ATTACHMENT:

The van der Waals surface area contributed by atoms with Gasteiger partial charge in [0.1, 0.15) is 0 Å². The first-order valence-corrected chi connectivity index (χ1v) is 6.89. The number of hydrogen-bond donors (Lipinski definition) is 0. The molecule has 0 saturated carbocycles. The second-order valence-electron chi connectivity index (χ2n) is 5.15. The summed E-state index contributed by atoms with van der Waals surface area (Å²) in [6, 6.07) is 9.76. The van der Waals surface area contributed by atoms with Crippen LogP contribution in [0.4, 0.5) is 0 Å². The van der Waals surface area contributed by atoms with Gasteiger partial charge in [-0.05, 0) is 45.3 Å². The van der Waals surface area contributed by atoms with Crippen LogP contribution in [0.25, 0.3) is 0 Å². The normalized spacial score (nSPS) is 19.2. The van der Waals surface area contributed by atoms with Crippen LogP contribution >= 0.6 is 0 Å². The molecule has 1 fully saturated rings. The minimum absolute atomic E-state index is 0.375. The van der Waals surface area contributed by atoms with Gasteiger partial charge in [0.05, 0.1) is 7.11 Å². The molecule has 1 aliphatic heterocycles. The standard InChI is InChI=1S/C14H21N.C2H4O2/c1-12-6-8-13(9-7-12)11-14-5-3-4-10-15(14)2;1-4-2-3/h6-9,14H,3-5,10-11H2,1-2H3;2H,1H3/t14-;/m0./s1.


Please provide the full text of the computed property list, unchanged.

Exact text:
The van der Waals surface area contributed by atoms with Gasteiger partial charge in [0.1, 0.15) is 0 Å². The first-order valence-corrected chi connectivity index (χ1v) is 6.89. The number of hydrogen-bond donors (Lipinski definition) is 0. The molecule has 0 saturated carbocycles. The second-order valence-electron chi connectivity index (χ2n) is 5.15. The summed E-state index contributed by atoms with van der Waals surface area (Å²) in [6, 6.07) is 9.76. The van der Waals surface area contributed by atoms with Crippen LogP contribution in [0.4, 0.5) is 0 Å². The van der Waals surface area contributed by atoms with Gasteiger partial charge in [-0.05, 0) is 45.3 Å². The van der Waals surface area contributed by atoms with Crippen LogP contribution in [0.25, 0.3) is 0 Å². The normalized spacial score (nSPS) is 19.2. The van der Waals surface area contributed by atoms with Crippen LogP contribution >= 0.6 is 0 Å². The molecule has 1 fully saturated rings. The minimum absolute atomic E-state index is 0.375. The van der Waals surface area contributed by atoms with Gasteiger partial charge in [0.05, 0.1) is 7.11 Å². The molecule has 1 aliphatic heterocycles. The standard InChI is InChI=1S/C14H21N.C2H4O2/c1-12-6-8-13(9-7-12)11-14-5-3-4-10-15(14)2;1-4-2-3/h6-9,14H,3-5,10-11H2,1-2H3;2H,1H3/t14-;/m0./s1.